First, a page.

1. General Model Information

Name: Species distribution models - BIOCLIM

Acronym: BIOCLIM


Main medium: terrestrial
Main subject: spatial distribution
Organization level: landscape
Type of model: rule-based
Main application: research, simulation/optimisation tool, decision support/expert system
Keywords: biodiversity, species distribution, mapping, GIS, ruleset modeling, nonlinear optimisation, local climate, soil maps, mapping tool, envelope model, spatial distribution modeling framework, genetic algorithm, optimisation of multimodal objective functions, search algorithm

Contact:

About the developers of the BIOCLIM/GARP MOSAIC tool
Phone: +61-6-274 1134
Fax : +61-6-274 1333
email: davids@erin.gov.au

Author(s):

Bioclim:
Busby, J.R., McMahon, J.P., Hutchinson, M.F., Nix, H.A. and Ord, K.D
Garp/Mosaic:
David Stockwell, David Peters, Tasmanian Parks and WildlifeService and Tony Boston of the Environmental Resources Information Network (ERIN)

Abstract:

The idea of BIOCLIM is to find a single rule that identifies all areas with a similar climate to the locations of the species. To do this, the basic BIOCLIM algorithm (Nix 1986, Busby 1991, McMahon et al. 1996) finds the climatic range of the points for each climatic variable. The Climatic Envelope Model is a GARP-simulation of the bounding box, climate envelope method as used in BIOCLIM. It uses the concept of a bounding box to enclose the data points formed from a number of climate variables derived from climate surfaces (see below). It differs from the BIOCLIM program in the rule-based algorithm it uses to derive the predictions.The rules used here, consisting of ranges of climate for all climate variables, then encloses all points, within statistically defined limits. For example, the following rule was formed from the ranges of climate variables that enclose 90% of the data points as determined by calculating the mean and the standard deviation of the points.


IF      TANN=(23,29]degC AND TMNCM=(10,16]degC AND TMXWM=(35,38]degC 
        AND TSPAN=(19,27]degC AND TCLQ=(21,23]degC AND TWMQ=(29,30]degC 
        AND TWETQ=(24,32]degC AND TDRYQ=(19,26]degC AND RANN=(609,1420]mm 
        AND RWETM=(156,319]mm AND RDRY=(1,1]mm AND RCV=(101,123]mm2 
        AND RWETQ=(460,874]mm AND RDRYQ=(0,9]mm AND RCLQ=(1,16]mm 
        AND RWMQ=(272,532]mm AND TMEL=(17,263]masl AND TMXEL=(40,303]masl 
        AND TMNEL=(4,230]masl AND TREL=(0,105]masl AND LONG=(128,136]deg 
        AND LAT=(-12,-15]deg
THEN    SP=PRESENT
Central assumptions are used in Climate Envelope Model are: the distribution of the species is determined by climate, the distribution of the climatic variables is standard normal, and all variables with restricted ranges influence the species of interest. With all modelling systems if the assumptions of a method are not satisfied then the results will be unreliable, or simply quite wrong. While Bioclim has been shown to give satisfactory results for many species, there was a percieved need to develop a system with less restrictive assumptions. Thus GARP (Genetic Algorithm for Rule-set Production) was developed with aims to develop models with: The solution proposed by GARP is to produce a set of rules predicting presence and absence, each one statistically significant at increasing the probability of presence or absence of a species. An example of a rule set is given below:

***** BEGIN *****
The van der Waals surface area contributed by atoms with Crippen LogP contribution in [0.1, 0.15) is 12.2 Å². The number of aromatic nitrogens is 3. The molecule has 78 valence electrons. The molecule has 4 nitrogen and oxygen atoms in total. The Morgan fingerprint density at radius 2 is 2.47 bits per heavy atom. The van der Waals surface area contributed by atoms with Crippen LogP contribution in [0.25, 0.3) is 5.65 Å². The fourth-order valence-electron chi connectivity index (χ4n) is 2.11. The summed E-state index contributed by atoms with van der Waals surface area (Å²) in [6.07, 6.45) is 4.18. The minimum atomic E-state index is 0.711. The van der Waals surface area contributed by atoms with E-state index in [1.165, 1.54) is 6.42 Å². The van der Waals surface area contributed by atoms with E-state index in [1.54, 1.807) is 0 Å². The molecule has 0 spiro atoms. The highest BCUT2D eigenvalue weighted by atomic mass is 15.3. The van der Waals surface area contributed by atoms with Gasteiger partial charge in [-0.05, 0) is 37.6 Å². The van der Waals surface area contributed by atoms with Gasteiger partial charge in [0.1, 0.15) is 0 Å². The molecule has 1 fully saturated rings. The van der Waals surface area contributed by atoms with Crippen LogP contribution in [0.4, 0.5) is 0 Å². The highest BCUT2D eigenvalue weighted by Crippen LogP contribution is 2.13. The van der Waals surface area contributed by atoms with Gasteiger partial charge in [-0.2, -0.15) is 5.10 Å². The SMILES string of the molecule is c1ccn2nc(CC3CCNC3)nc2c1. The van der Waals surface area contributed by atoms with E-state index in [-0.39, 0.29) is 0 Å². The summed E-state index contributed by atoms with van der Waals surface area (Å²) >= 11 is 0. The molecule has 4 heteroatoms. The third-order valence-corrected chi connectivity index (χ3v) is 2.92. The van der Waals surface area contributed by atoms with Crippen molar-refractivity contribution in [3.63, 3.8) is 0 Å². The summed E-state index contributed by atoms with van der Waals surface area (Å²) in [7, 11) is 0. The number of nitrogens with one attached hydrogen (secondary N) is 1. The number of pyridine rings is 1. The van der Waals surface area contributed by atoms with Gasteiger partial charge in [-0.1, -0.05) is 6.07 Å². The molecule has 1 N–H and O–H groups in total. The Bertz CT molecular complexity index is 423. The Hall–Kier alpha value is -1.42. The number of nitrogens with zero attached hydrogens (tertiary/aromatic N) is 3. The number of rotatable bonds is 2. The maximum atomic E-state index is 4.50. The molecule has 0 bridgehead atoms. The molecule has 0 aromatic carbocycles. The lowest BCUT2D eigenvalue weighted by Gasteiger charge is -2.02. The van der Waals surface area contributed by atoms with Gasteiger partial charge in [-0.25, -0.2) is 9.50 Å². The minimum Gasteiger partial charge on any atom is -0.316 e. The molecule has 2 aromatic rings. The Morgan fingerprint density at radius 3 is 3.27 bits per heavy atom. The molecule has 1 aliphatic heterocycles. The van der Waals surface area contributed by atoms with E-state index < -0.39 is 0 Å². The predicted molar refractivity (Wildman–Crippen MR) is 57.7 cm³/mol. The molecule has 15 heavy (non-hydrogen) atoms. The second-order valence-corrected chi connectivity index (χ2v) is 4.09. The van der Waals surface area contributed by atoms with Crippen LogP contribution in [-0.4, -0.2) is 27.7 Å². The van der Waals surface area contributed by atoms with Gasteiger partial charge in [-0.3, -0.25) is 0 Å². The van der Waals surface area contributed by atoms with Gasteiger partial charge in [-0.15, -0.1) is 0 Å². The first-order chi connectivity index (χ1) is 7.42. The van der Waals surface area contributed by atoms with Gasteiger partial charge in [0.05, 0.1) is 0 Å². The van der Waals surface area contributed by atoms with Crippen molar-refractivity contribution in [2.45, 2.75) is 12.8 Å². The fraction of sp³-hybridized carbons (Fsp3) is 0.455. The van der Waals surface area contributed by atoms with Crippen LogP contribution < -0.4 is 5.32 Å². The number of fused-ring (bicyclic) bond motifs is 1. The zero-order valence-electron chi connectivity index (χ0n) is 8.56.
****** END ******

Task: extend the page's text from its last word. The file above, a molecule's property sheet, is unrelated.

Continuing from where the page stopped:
IF      TCLQ=(6,19]degC
THEN    SP=ABSENT

IF      GEO=(28,241]c AND SRT=(3,4]c AND TMNEL=(-19,308]masl AND LAT=(-13,-39]deg
THEN    SP=ABSENT

IF      RWMQ=(107,1176]mm
THEN    SP=PRESENT

IF      GEO=(6,244]c AND TMNEL=(285,1480]masl
THEN    SP=ABSENT
The production of a set of rules raises the problem of conflict. For example, at a given point, one rule might predict the presence of a species and another the absence. In these cases GARP predicts using the rule with the highest expected accuracy. GARP has a number of other features for increasing the rigour, reliability, and flexability when modelling species distributions. In the context of this application GARP can be seen as value-adding to the BIOCLIM method by increasing the accuracy and suggesting causal factors. This can be seen by comparing the predictive accuracy and the rules generated by the two methods.

II. Technical Information

II.1 Executables:

Operating System(s): DOS, UNIX

II.2 Source-code:

Programming Language(s): ANSI C / FORTRAN 77 older versions of GARP available by ftp

II.3 Manuals:



II.4 Data:



III. Mathematical Information


III.1 Mathematics


III.2 Quantities


III.2.1 Input

III.2.2 Output


IV. References

Busby, J.R. (1991) BIOCLIM - A Bioclimatic Analysis and Prediction System. In: Margules, C.R.& M.P. Austin (eds.) Nature Conservation: Cost Effective Biological Surveys and Data Analysis.pp. 64-68. Canberra: CSIRO.
McMahon, J.P., Hutchinson, M.F., Nix, H.A. and Ord, K.D. (1996). ANUCLIM Version 1 User'sGuide. Canberra: ANU, CRES. [see also ANUCLIM 5.0: http://cres.anu.edu.au/outputs/anuclim.html.]
Nix, H.A. (1986). A biogeogaphic analysis of Australian Elapid snakes, in Longmore, R. (ed.)Atlas of Australian Elapid Snakes. Australian Flora and Fauna Series 8: 4-15.

V. Further information in the World-Wide-Web


VI. Additional remarks


Last review of this document by: J. Bierwirth, 12.01.2001 --
Status of the document:
last modified by Tobias Gabele Wed Aug 21 21:44:39 CEST 2002

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